The Answer to: "Should My Resume Be Submitted as a Word Doc or PDF?"

Your resume’s ready to go out there and get you the job. You’ve updated it, highlighted your transferable skills, and triple-checked for typos. Now the only question is how you submit it. Should it be a PDF or Word document?

The answer’s complicated, but to help you make the best, most educated decision, I enlisted the help of two of our career coaches who specialize in resume reviews. Alex Durand did not mince words when he told me that the answer is always PDF.

His sound reasoning? “Leaving your resume in any word processing format exposes you to the possibility that someone might inadvertently alter it. You want interested parties to review the polished, error-free copy.”

This is obviously a good point. A PDF cannot be altered, whereas a Word doc can. Durand instructs: “Don’t give your power away.”

On the one hand, it’s hard to find fault with that reasoning, but on the other, it seems that there’s a bit of gray. Coach Theresa Merrill, who says she feels “strongly” about this subject, notes that there are “pros and cons to both formats.” She goes on to explain: “How you use them depends on how you are submitting them.”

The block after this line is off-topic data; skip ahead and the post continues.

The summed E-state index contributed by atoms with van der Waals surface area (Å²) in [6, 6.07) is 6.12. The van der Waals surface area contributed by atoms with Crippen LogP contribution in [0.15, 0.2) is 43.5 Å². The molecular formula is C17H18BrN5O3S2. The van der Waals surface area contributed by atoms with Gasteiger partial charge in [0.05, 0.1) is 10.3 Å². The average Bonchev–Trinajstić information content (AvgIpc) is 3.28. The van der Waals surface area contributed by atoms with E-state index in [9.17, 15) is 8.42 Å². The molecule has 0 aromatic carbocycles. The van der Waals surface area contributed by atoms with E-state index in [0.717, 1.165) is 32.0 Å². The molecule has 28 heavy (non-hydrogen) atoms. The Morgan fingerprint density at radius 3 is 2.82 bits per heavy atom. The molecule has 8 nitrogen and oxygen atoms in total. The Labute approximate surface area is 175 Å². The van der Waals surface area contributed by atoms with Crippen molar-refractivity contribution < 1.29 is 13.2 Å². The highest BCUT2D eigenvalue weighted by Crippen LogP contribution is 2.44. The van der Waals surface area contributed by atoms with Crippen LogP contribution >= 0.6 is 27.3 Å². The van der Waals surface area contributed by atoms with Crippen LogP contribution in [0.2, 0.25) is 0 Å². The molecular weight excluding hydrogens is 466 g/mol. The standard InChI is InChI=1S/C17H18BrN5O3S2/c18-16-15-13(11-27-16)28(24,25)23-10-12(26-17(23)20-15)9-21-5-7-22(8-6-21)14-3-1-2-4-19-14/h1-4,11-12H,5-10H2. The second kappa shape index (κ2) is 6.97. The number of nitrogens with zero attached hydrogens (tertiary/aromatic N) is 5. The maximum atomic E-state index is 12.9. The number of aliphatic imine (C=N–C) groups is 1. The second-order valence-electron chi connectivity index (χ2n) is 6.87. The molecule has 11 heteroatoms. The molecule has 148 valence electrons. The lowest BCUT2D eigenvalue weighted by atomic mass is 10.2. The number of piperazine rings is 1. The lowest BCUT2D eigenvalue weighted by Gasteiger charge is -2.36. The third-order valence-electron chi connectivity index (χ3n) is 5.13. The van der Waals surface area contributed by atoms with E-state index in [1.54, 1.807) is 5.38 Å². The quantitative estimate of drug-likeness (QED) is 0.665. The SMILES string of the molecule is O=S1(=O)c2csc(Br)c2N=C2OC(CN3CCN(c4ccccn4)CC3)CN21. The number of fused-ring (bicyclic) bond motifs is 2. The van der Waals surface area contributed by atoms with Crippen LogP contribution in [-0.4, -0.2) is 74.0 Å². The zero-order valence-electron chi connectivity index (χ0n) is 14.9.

Aha! There’s that gray I mentioned a moment ago. Merrill advises: “If you’re emailing a resume directly to someone, then use a PDF as these are typically virus-free when downloaded. Also PDFs retain formatting.”

However, the reason you might opt for a Word doc is because of the complicated nature of ATS tracking systems. Although she acknowledges that it’s not as much of an issue as it used to be, problems can still occur. The issue, she explains “is that the software may not track or scan keywords on PDFs as well as it does on Word documents,” which means, regrettably, that your application could fail to reach a human.

If you have no idea what an ATS is or if you’ve ever used one, you should probably read this before you do anything else.